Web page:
But a study out Wednesday, compiled by more than 100 scientists who have been observing the star, named KIC 8462852, puts the alien rumors to rest.
"Dust is most likely the reason why the star's light appears to dim and brighten," said lead author Tabetha Boyajian, assistant professor of physics and astronomy at Louisiana State University, for whom "Tabby's Star" is nicknamed.
"The new data shows that different colors of light are being blocked at different intensities. Therefore, whatever is passing between us and the star is not opaque, as would be expected from a planet or alien mega-structure."
The initial discovery of the star was made with the help of NASA's planet-hunting space telescope, known as Kepler.
Kepler detects planets by tracking moments when a star's light dims as an object passes in front of it.
The unusual dips in brightness in Tabby's Star -- more than 1,000 lightyears away, about 50 percent bigger and 1,000 degrees hotter than the sun -- aroused global interest.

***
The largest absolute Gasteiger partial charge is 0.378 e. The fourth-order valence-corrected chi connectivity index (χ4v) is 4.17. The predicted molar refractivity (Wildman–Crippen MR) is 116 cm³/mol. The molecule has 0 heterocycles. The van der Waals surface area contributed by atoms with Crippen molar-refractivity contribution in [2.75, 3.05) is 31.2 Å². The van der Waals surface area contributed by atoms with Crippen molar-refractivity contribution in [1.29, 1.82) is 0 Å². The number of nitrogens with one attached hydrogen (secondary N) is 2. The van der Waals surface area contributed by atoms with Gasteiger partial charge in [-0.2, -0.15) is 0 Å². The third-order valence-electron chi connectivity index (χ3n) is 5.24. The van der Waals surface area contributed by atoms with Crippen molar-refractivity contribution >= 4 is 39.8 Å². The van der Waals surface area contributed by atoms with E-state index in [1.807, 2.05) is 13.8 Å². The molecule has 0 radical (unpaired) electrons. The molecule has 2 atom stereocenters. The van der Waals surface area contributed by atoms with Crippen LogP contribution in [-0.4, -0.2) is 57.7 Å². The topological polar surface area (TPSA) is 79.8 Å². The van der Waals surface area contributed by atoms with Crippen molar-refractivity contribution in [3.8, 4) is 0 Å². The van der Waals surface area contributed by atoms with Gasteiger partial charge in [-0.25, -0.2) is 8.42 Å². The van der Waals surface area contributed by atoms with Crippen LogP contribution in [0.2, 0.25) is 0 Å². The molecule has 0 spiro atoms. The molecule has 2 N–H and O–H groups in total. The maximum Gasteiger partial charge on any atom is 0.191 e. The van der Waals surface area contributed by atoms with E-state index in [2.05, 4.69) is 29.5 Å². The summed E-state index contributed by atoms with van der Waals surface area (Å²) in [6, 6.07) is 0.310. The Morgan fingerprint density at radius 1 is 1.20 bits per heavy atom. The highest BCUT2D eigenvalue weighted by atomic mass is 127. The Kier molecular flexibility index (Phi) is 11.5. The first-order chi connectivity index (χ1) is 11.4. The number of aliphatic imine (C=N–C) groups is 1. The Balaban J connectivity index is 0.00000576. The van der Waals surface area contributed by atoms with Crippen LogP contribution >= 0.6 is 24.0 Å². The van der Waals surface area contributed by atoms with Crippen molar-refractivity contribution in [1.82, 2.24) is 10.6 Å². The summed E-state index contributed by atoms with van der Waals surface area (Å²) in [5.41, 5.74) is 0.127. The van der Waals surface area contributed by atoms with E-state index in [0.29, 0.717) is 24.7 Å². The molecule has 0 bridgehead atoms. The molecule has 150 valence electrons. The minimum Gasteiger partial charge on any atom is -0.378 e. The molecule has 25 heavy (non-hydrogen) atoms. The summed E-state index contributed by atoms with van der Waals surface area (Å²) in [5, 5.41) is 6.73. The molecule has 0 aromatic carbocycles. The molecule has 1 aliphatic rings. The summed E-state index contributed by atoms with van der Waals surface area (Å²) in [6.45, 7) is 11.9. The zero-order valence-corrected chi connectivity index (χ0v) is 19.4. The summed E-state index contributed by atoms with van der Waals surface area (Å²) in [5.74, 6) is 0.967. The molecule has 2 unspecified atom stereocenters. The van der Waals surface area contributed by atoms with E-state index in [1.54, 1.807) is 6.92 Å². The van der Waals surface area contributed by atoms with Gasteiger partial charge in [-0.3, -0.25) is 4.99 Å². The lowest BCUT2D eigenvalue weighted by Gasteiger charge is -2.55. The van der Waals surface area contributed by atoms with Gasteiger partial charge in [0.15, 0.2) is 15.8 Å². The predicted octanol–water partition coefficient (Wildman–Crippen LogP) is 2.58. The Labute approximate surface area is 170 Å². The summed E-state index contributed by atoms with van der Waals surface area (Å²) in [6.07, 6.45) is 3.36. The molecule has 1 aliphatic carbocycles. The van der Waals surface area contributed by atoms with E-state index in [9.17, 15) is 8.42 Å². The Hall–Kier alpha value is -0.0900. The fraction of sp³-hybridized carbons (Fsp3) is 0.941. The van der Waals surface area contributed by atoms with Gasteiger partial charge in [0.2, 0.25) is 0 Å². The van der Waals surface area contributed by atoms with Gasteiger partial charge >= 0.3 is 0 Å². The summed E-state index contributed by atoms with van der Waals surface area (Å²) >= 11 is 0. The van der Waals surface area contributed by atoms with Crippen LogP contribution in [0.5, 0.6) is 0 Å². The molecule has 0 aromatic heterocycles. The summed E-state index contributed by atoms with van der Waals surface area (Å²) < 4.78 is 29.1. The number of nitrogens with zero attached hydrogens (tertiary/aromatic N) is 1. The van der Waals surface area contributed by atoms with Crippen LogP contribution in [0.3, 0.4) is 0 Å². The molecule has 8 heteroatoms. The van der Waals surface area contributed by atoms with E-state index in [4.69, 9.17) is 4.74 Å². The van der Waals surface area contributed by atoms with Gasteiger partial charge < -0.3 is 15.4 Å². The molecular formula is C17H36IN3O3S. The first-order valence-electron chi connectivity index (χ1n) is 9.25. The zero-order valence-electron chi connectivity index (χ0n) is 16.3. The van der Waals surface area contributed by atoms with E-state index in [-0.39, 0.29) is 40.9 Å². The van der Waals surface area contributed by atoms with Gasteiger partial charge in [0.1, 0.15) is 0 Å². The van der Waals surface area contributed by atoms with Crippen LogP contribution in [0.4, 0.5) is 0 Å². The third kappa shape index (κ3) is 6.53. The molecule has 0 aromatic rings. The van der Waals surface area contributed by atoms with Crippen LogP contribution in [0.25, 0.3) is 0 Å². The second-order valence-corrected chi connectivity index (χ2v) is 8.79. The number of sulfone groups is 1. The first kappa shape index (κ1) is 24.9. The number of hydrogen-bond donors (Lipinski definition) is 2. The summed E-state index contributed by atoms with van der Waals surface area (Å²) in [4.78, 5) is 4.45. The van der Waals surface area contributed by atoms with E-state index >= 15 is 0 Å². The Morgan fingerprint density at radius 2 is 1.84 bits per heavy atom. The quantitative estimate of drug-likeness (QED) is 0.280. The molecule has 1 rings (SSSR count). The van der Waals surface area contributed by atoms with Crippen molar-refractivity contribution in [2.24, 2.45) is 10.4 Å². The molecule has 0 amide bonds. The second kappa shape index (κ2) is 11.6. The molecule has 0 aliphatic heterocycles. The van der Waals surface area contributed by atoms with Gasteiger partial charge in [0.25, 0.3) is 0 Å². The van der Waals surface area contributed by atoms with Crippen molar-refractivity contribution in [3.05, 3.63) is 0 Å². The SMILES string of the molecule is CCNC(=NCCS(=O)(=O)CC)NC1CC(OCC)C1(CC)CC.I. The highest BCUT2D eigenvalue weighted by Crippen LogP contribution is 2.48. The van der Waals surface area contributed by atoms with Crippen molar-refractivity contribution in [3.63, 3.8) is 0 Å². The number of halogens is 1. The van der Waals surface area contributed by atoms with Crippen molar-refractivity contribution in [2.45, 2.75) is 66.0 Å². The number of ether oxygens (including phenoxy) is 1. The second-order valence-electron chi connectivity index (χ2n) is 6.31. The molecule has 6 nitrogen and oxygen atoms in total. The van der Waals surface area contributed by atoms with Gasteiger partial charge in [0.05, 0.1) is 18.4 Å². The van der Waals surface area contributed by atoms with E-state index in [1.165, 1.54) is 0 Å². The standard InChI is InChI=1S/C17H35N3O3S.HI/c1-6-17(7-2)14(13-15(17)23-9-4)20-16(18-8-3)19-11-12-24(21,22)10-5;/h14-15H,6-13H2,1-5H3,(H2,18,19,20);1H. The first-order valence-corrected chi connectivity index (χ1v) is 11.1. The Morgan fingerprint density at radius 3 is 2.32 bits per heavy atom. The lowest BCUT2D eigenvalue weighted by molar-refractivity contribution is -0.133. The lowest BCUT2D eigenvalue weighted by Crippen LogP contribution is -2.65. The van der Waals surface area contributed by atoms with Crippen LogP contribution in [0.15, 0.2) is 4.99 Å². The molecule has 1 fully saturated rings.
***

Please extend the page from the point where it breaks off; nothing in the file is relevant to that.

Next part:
More than 1,700 people donated some $100,000 through a Kickstarter campaign to study it further.
"We were hoping that once we finally caught a dip happening in real time, we could see if the dips were the same depth at all wavelengths," said co-author Jason Wright, assistant professor at Pennsylvania State's department of astronomy and astrophysics.
"If they were nearly the same, this would suggest that the cause was something opaque, like an orbiting disk, planet, or star, or even large structures in space."
Even though the team has ruled out any massive alien construction as the cause of dimming, "it raises the plausibility of other phenomena being behind the dimming," Wright said.
"There are models involving circumstellar material -- like exocomets, which were Boyajian's team's original hypothesis -- which seem to be consistent with the data we have."
The report is published in The Astrophysical Journal Letters.
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